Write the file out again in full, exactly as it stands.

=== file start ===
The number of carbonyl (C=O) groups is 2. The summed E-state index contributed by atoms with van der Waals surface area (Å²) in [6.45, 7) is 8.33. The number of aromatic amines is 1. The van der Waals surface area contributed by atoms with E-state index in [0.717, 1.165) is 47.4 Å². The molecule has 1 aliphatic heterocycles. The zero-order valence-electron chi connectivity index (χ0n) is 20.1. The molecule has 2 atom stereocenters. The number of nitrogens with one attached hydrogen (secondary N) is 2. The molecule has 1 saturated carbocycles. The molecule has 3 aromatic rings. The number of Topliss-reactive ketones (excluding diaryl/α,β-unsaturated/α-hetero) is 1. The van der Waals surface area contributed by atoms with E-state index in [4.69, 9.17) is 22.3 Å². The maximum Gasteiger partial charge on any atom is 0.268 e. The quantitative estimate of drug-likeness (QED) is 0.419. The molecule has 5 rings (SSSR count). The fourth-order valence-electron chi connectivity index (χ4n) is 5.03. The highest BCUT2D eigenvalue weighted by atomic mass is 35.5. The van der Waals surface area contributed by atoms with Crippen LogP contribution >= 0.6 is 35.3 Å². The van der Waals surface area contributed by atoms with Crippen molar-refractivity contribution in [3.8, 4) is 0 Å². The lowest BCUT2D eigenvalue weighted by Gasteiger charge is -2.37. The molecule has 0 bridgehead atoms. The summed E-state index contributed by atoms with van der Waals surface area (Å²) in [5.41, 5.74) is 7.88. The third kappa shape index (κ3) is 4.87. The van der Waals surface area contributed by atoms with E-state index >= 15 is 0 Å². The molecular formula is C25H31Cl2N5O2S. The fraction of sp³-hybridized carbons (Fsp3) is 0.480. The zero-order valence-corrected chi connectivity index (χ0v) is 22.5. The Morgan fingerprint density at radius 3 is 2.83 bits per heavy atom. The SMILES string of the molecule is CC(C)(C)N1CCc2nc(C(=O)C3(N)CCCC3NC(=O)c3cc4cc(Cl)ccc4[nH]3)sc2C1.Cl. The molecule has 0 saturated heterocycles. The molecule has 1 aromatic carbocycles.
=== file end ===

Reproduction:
The number of carbonyl (C=O) groups is 2. The summed E-state index contributed by atoms with van der Waals surface area (Å²) in [6.45, 7) is 8.33. The number of aromatic amines is 1. The van der Waals surface area contributed by atoms with E-state index in [0.717, 1.165) is 47.4 Å². The molecule has 1 aliphatic heterocycles. The zero-order valence-electron chi connectivity index (χ0n) is 20.1. The molecule has 2 atom stereocenters. The number of nitrogens with one attached hydrogen (secondary N) is 2. The molecule has 1 saturated carbocycles. The molecule has 3 aromatic rings. The number of Topliss-reactive ketones (excluding diaryl/α,β-unsaturated/α-hetero) is 1. The van der Waals surface area contributed by atoms with E-state index in [4.69, 9.17) is 22.3 Å². The maximum Gasteiger partial charge on any atom is 0.268 e. The quantitative estimate of drug-likeness (QED) is 0.419. The molecule has 5 rings (SSSR count). The fourth-order valence-electron chi connectivity index (χ4n) is 5.03. The highest BCUT2D eigenvalue weighted by atomic mass is 35.5. The van der Waals surface area contributed by atoms with Crippen LogP contribution >= 0.6 is 35.3 Å². The van der Waals surface area contributed by atoms with Crippen molar-refractivity contribution in [3.8, 4) is 0 Å². The lowest BCUT2D eigenvalue weighted by Gasteiger charge is -2.37. The molecule has 0 bridgehead atoms. The summed E-state index contributed by atoms with van der Waals surface area (Å²) in [5.41, 5.74) is 7.88. The third kappa shape index (κ3) is 4.87. The van der Waals surface area contributed by atoms with E-state index >= 15 is 0 Å². The molecular formula is C25H31Cl2N5O2S. The fraction of sp³-hybridized carbons (Fsp3) is 0.480. The zero-order valence-corrected chi connectivity index (χ0v) is 22.5. The Morgan fingerprint density at radius 3 is 2.83 bits per heavy atom. The SMILES string of the molecule is CC(C)(C)N1CCc2nc(C(=O)C3(N)CCCC3NC(=O)c3cc4cc(Cl)ccc4[nH]3)sc2C1.Cl. The molecule has 0 saturated heterocycles. The molecule has 1 aromatic carbocycles.